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Putting the Squeeze on LSX-MPEG Suite 2.0

The only thing less appealing than having to put two pounds of manure into a one-pound bag is having to squeeze a video file into the Internet so it is small enough, yet doesn’t come out looking like, well, crap. It takes some doing. And in that respect, Ligos’ new LSX-MPEG Suite 2.0 has potential (www.ligos.com). Not your ordinary transcoder for converting AVI files to MPEG-1 or MPEG-2, this new suite requires some thinking on your part in order to extract the best possible feed for the Internet, DVD or CD-ROM.

The Big Picture

The LSX-MPEG Suite 2.0, which includes a player, an encoder and an Adobe Premiere plug-in, is a long way from plug-and-play transcoding, but it is perfecting the art form. First and foremost, it packs in a lot of coding power for the money (the suite lists for $399; less for the stand-alone encoder and player). We ran a digitally generated, 30fps AVI animation through the encoder in DVD mode at a variety of bit rates, and we were amazed at the playback quality every time. Frame by frame, we didn’t see an iota of quality difference compared to the uncompressed original.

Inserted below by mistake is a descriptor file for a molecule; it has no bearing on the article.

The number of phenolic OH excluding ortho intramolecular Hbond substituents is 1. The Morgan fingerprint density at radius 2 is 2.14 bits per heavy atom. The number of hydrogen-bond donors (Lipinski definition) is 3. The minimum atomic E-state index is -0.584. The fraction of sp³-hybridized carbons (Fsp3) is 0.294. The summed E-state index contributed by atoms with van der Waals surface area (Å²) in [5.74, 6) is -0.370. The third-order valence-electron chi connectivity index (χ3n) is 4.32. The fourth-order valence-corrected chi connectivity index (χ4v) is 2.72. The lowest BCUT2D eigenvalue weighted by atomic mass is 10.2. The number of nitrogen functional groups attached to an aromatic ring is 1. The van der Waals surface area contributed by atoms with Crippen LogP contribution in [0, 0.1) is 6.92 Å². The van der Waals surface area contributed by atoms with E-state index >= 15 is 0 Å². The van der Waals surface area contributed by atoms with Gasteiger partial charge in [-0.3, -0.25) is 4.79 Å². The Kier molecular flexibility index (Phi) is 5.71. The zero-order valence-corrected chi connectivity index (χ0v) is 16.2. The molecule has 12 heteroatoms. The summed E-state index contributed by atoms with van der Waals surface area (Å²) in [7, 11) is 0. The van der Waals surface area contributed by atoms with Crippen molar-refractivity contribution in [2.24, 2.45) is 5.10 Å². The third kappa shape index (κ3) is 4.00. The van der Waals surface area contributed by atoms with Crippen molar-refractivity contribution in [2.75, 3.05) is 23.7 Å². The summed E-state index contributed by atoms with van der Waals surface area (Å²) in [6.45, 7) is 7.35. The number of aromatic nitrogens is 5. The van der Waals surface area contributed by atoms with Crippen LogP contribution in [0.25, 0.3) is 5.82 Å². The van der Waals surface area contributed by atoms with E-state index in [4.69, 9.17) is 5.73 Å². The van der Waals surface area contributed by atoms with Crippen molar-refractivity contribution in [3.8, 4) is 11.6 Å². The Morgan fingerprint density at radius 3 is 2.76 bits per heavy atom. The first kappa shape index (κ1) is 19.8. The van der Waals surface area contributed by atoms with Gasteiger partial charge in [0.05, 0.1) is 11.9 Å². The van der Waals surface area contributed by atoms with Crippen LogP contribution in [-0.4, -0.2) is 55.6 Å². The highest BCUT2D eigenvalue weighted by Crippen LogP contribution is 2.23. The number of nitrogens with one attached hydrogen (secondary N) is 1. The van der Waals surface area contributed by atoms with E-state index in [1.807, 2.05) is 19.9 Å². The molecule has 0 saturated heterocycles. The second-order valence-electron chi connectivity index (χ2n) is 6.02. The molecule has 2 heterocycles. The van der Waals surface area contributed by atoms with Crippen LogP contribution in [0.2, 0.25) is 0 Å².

If we are to believe Ligos’ built-in quality meter, image quality averaged a score of 87 out of 100, with a minimum image quality of 39 on a file compressed for 3Mbps. Ligos rates images on a scale of 1 to 100, with 100 being the best, based on the average sum of differences in square values of pixels compared between input and output frames. At the highest bit rate tested, 5Mbps, the average image quality scored a 97, and the minimum image quality scored an 80. It took five times real time (or 45 seconds), give or take a few seconds depending on bit rate, to transcode the 9-second file on our Windows 2000 Pentium III 500MHz PC. It took a lot longer — eight times real time — to do the same on a Windows 98 partition.

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